Do you know that the biorisk policy in the country actually took root in UPLB?
This is well documented and was pointed out several times by Dr. Gianne Eduard L. Ulanday, research faculty member and certified biosafety officer of the National Training Center for Biosafety and Biosecurity at the National Institutes of Health in UP Manila who spoke at an online seminar on biosafety and biosecurity for UPLB biosafety officers and researchers.
“UPLB played a vital role in the biosafety framework that we are using (in the country) now. UPLB is at the forefront of biotechnology and always has the latest in biotech techniques,” Dr. Ulanday said.
“The word “biotechnology” in the Philippines is already associated with UPLB such that when I hear someone mention biotechnology, I automatically say that it is probably already being done in UPLB,” he added.
According to Dr. Ulanday, the Philippines was in fact the first country in Southeast Asia to have come up with a national biosafety framework and has UPLB to thank for it.
Indeed, the history of biosafety in the country points to its beginnings when scientists from UPLB and the International Rice Research Institute (IRRI) began to require the use of modern biotechnology tools in the genetic improvement of crops.
This led to the creation in 1987 of the Joint Committee on Biosafety composed of scientists from UPLB, IRRI, Bureau of Plant Industry, and the Philippine Council for Agriculture, Aquatic, and Natural Resources Research and Development (PCAARRD). The committee was tasked to formulate biosafety guidelines.
Subsequently, the joint committee with the National Academy of Science and Technology, finalized the country’s first biosafety guidelines after conducting public consultations with science communities all over the country.
Expanding scope of biosafety
Upon the recommendation of the Department of Science and Technology (DOST), then President Corazon C. Aquino created the National Committee on Biosafety in the Philippines (NCBP) through her signing of Executive Order (EO) No. 430 on Oct.16, 1990.
Protection of biodiversity in the country was then the main concern of this first EO on biosafety, according to Dr. Ulanday.
Twelve years later, the country’s biosafety policy came under heavy scrutiny with the Bt Eggplant issue.
As an offshoot, Department of Agriculture (DA) Administrative Order (AO) No. 8 was issued in 2002, with transparency added to the biosafety policy.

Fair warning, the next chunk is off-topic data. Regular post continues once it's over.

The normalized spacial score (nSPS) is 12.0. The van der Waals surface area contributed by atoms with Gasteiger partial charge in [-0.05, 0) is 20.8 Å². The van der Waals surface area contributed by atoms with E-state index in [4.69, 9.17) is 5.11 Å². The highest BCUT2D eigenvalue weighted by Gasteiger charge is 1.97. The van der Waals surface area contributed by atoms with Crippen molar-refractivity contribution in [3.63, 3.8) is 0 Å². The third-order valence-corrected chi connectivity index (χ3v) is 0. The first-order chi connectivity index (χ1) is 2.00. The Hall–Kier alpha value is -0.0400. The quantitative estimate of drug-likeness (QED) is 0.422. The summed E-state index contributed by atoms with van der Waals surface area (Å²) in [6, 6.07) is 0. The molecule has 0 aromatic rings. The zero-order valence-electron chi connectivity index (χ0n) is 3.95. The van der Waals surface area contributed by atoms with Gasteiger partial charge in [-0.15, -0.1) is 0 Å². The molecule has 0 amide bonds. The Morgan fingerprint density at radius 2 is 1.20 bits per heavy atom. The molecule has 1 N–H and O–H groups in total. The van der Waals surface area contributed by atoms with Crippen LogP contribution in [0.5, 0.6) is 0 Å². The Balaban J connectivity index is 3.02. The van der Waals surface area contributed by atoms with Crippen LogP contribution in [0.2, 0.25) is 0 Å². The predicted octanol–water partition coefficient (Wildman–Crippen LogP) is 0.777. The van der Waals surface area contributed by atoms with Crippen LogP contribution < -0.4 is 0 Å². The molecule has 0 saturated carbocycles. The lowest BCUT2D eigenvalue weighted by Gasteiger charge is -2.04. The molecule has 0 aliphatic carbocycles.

The DA AO required the holding of public consultations as part of the commercialization process. The basic dictum to be followed was that the lack of evidence of risk does not mean the absence of risk.
In 2006, EO 514 establishing the National Biosafety Framework of the Philippines was signed by then President Gloria Macapagal-Arroyo.
The first to be established in Southeast Asia, the Biosafety Framework is more exhaustive, comprehensive, and gives more measurable requirements as well as clear guidelines as to jurisdiction.
It is also broader in scope with the addition of other government line agencies such as the Departments of Foreign Affairs, Interior and Local Government (DILG), and Trade and Industry as biosafety began to encompass more beyond the jurisdiction of the Departments of Health (DOH), Environment and Natural Resources (DENR), DA, and DOST.
Beyond plants, biosafety was expanded to livestock, microorganisms, and other species not only for food and feed but also for pharmaceuticals, nutraceuticals, bioremediation, and other types of genetically modified organisms (GMOs), Dr. Ulanday further said.
In 2016, DOST-DA-DENR-DOH-DILG issued Joint Department Circular No. 1 updating DA AO No. 8, making the biosafety framework more stringent with the requirement of environmental impact and risk assessments and more public consultations.
Biosafety, biosecurity, and biorisk management
A weakness in the NBF being focused only on GMOs and not covering research on pathogens, has pushed the need for broader coverage especially with the current global crisis caused by the COVID-19 pandemic as well zoonotic and infectious diseases such as bird flu, and mad cow disease.
Led by UP Manila, this paradigm shift is anchored on the importance of looking at biosafety beyond GMOs. According to Dr. Ulanday, it must also include safety of personnel inside laboratories, transboundary and other mobility concerns, and many others.
“We want people to trust us and (believe) that their lives are protected by policies inside UPLB,” he said.
This works both ways, which Dr. Ulanday simplified into “protecting people from bad bugs” or laboratory biosafety and “protecting bad bugs from bad people” or laboratory biosecurity.
“Biosafety and biosecurity done together is equivalent to biorisk management.
UPLB scientists who are involved in biorisk management for the University are proactively protecting the University and the greater community against risks that come with its research in various areas.
The first step in this direction is the holding of a seminar on the Revised Philippine Biosafety Guidelines for Contained Use of GMOs last Feb. 19 with Dr. Ulanday as resource person.
UPLB’s IBC composed of Dr. Barbara L. Caoili as chair and its members Dr. Marian P. de Leon, Dr. Olivia P. Damasco, Dr. Ma. Genaleen Q. Diaz, Noel H. Tan Gana, Lolita B. Pua, and community representatives, Los Banos Vice Mayor Josephine S. Evangelista and Dr. Antonio J. Alcantara, participated in the seminar with other UPLB researchers and scientists.
Consistent with the commitment of the pioneers of the country’s biosafety policy to a safe conduct of research, UPLB’s researchers and scientists are stepping up to ensure a responsible and hazard-free biorisk management program in the University.
(This article, written by Josephine M. Bo, was first published in the UPLB Horizon Website)